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Thursday, 11 October 1956


Mr McIVOR (Gellibrand) .- After perusing the Estimates, I am disappointed that more money is not to be made available for developmental works in the Northern Territory. The terrific potential of this part of our continent in the mining, agricultural, and pastoral industries, coupled with its great defence importance, makes the Northern Territory No. 1 in our priority list of national projects. It is truly said that water is the lifeblood of a nation, and the import of this statement is brought forcibly to one's mind when travelling in central Australia. My next remarks relate to a project geographically and climatically far removed from the Northern Territory. I refer to the Snowy Mountains hydro-electric scheme. I accept without argument its great national value and importance, but there is a need in the Northern Territory for investigation and research on a national basis to ascertain whether it is possible to implement schemes of a similar nature in that part of Australia. We must keep in mind the extent of the rainfall in the wet season and, as water is so vital to any industry operating or contemplated in the Territory, investigation of this problem is imperative.

I have referred in other speeches in this chamber to the crying need for all-weather roads in the Northern Territory, and in this regard I should like to mention the great strides being made by the Peko company at Tennant Creek. I think that every one is interested in the financial report on that company which appeared in the newspapers in the last few days. Perhaps one of the most striking features of that report is in relation to the transportation costs of the company's products, coupled with the statement that it was possible to carry on under such circumstances only because of the very high grade of copper ore that was being mined. This leads me to make some reference to production at Mount Isa and Mary Kathleen. I am of opinion that activities in the Northern Territory and at Mount Isa and Mary Kathleen are closely related. We are reliably informed that £20,000,000 will be spent at Mount Isa in the next two years on office accommodation, laboratories, dam construction, and modernizing of plant to increase production three-fold. An amount of £9,000,000 will be spent at Mary Kathleen on housing, accommodation, laboratories and plant before production is commenced. The huge amount of money being spent in north Queensland on these projects is indicative of the great potential of the area and every credit must be given for the initiative and enterprise associated with them. In order to exploit fully the great mineral resources of the Northern Territory and north Queensland, it is necessary to extend the all-weather road from Tennant Creek through Mount Isa to Townsville. If this were done, the task of obtaining and retaining labour would be made much easier. It would have a significant effect in lowering production costs and also would reduce the cost of living for the people of the Territory, as well as for those in northern Queensland. In addition, it would have great utility value to the nation as an alternative transport route.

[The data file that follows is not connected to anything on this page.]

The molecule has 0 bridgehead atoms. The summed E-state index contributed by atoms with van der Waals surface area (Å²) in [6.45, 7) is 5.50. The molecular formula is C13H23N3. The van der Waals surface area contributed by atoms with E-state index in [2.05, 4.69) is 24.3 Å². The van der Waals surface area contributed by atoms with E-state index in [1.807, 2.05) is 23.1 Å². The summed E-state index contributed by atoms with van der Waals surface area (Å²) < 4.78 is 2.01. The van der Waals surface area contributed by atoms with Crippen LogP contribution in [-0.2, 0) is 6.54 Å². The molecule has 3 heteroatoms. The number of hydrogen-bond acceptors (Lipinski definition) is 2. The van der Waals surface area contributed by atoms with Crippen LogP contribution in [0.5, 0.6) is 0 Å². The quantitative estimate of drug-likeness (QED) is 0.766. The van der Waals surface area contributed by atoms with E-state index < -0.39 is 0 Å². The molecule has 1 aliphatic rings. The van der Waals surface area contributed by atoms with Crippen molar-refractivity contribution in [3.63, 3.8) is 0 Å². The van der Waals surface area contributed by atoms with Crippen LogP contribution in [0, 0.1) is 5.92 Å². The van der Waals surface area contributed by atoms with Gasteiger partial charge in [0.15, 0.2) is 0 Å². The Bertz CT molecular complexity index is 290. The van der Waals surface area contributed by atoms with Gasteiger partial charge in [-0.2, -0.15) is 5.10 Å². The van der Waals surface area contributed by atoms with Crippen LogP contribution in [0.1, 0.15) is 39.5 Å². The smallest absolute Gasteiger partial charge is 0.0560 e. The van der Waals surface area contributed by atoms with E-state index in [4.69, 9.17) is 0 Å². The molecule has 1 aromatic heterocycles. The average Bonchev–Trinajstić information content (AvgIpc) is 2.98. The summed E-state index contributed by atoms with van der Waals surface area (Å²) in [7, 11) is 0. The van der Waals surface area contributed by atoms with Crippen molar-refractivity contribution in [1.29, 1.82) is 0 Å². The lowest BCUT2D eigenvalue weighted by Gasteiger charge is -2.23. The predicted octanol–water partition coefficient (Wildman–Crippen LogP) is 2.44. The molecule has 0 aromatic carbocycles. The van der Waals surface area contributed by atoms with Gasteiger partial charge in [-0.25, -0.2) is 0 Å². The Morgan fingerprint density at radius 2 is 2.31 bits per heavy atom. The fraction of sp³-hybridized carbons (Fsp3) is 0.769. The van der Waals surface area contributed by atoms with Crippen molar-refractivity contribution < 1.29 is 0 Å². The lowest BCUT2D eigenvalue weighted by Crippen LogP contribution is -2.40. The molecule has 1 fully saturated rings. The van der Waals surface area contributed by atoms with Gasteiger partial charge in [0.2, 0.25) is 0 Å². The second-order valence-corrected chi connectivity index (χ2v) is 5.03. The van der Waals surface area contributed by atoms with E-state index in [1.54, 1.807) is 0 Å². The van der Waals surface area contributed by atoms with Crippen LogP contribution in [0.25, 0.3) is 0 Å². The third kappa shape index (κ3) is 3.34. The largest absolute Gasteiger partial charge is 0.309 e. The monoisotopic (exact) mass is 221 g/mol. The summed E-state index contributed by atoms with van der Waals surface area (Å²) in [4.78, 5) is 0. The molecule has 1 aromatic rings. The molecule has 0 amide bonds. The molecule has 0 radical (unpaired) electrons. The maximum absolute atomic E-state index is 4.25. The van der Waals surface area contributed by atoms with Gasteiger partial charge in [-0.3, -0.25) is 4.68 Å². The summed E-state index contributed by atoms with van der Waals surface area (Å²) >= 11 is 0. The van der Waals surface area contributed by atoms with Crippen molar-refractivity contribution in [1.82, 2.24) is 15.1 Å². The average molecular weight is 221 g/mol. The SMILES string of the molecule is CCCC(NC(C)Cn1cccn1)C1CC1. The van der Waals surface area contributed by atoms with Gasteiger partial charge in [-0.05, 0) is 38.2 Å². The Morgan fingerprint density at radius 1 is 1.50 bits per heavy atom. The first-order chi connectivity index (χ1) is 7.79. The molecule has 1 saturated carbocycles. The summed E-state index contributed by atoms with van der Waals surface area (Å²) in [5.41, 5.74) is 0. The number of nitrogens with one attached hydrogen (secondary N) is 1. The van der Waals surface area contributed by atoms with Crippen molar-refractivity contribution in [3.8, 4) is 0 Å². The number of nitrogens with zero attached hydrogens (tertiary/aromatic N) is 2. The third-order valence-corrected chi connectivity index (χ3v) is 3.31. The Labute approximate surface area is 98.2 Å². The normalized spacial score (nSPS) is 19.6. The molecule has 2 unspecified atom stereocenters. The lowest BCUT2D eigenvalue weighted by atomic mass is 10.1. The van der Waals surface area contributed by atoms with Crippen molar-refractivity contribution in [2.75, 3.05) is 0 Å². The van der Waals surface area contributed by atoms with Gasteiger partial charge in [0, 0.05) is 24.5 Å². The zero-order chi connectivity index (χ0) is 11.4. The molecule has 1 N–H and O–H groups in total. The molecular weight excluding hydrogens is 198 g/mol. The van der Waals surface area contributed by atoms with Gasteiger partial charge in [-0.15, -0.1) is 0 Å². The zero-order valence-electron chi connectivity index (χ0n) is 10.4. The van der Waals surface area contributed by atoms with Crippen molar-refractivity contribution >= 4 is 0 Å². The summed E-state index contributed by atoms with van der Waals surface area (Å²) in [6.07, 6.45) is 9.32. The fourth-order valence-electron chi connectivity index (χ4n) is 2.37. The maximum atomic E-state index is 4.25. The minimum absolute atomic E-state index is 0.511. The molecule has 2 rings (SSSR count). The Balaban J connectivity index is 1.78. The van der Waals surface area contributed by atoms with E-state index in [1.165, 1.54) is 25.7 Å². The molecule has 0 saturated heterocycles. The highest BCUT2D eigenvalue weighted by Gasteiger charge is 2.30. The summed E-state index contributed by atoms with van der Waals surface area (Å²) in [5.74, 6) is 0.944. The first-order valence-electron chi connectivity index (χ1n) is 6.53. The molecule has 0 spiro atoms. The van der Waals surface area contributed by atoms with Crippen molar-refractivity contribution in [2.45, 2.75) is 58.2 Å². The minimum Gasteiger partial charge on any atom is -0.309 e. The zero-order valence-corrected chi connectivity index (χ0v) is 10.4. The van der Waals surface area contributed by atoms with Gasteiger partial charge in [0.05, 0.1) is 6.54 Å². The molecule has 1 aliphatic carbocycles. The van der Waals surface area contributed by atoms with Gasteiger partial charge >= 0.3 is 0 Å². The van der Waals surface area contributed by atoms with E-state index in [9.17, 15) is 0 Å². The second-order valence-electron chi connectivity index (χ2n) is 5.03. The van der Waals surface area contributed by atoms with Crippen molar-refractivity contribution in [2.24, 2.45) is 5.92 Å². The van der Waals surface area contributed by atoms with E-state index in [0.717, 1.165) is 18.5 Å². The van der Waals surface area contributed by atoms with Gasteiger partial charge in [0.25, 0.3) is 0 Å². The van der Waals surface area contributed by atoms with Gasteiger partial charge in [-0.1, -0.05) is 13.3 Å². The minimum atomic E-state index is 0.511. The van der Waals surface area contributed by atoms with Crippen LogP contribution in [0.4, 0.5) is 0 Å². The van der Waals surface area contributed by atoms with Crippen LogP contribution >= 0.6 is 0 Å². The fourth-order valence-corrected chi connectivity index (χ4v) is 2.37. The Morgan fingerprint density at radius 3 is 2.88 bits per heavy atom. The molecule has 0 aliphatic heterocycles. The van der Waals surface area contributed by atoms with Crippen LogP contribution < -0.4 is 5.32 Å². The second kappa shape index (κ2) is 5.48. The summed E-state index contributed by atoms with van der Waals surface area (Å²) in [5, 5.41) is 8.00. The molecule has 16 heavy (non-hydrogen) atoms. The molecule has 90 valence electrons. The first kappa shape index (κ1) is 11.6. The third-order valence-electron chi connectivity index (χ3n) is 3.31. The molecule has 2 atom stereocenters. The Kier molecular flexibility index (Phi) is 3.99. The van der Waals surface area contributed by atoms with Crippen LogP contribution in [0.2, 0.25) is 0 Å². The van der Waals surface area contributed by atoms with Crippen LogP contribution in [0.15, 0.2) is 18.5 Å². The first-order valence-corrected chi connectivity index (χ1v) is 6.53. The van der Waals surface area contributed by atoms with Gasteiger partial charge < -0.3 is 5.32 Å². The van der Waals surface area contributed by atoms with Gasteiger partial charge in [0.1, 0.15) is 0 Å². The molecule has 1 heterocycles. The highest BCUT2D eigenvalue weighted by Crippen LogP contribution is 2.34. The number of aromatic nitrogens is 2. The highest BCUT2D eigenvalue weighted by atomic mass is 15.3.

The construction of this road and the continuation of the all-weather road from Alice Springs through to Adelaide is of urgent necessity to the development of the Territory and to the important projects that are at present being undertaken there. Such roads would have a real place in a national roads scheme. The future of the pastoral and mining industries, as well as that of the " baby " industry of the Territory - the agricultural industry - depend largely on an immediate programme for the construction of all-weather roads in this frontier area of the continent. My views on the need to construct roads and to develop industry in the Territory, and the tremendous task which confronts any government that is concerned with those matters, were supported by the Minister for Territories (Mr. Hasluck) in a statement that he made to the Parliament on 13th March last, when he said -